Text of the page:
The surface quality of pharmaceutical tablets plays an important role, especially in the drug release of a tablet and hence affects the bioavailability of the drug. Furthermore, important tablet’s properties such as coating uniformity and mechanical integrity that can be predicted based on the known surface properties manifest the inevitable link between a tablet’s surface property (e.g. Gloss, average surface roughness) and its efficacy.
In this article, laboratory based and handheld glossmeters as well as an optical profilometer were utilized for the detection of the surface properties of commercially available pharmaceutical tablets.
As a case study, we measured the surface properties of authentic and counterfeit antimalarial tablets. Clear differences between authentic and fake tablets were detected based on the measured average surface roughness and gloss values of the tablet samples.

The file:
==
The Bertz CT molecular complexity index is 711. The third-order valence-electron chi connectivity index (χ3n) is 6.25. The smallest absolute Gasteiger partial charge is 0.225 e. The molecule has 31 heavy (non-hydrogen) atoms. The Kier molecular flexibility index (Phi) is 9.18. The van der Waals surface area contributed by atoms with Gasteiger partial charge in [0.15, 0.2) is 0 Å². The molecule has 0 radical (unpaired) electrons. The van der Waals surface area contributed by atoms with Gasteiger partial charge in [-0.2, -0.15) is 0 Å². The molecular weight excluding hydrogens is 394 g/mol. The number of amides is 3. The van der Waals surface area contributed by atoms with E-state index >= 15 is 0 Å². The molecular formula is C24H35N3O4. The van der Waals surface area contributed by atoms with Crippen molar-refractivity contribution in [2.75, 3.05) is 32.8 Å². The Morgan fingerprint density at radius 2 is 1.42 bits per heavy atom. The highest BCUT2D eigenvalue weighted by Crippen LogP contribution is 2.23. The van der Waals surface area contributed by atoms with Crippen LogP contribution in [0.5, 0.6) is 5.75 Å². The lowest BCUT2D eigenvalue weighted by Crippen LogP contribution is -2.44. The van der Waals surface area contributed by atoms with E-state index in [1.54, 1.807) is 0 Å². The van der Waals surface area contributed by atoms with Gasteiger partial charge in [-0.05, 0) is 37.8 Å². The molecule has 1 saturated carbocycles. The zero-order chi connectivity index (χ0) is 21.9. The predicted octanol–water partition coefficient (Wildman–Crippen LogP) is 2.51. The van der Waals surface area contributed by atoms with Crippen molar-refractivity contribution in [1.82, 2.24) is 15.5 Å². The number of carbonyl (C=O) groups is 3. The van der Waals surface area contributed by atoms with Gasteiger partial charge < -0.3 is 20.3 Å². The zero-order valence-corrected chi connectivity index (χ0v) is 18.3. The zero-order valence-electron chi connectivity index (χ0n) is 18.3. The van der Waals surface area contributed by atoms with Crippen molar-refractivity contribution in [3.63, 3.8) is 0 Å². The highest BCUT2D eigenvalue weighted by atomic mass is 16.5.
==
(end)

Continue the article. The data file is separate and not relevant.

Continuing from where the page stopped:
It is worth mentioning that this is the first time we have utilized both glossmeters for the purpose of surface quality investigation of real pharmaceutical tablets. It is therefore suggested that the handheld glossmeter is a useful device for quick inspection of tablet’s surface quality both in the production environments as well as for field screening of fake tablets.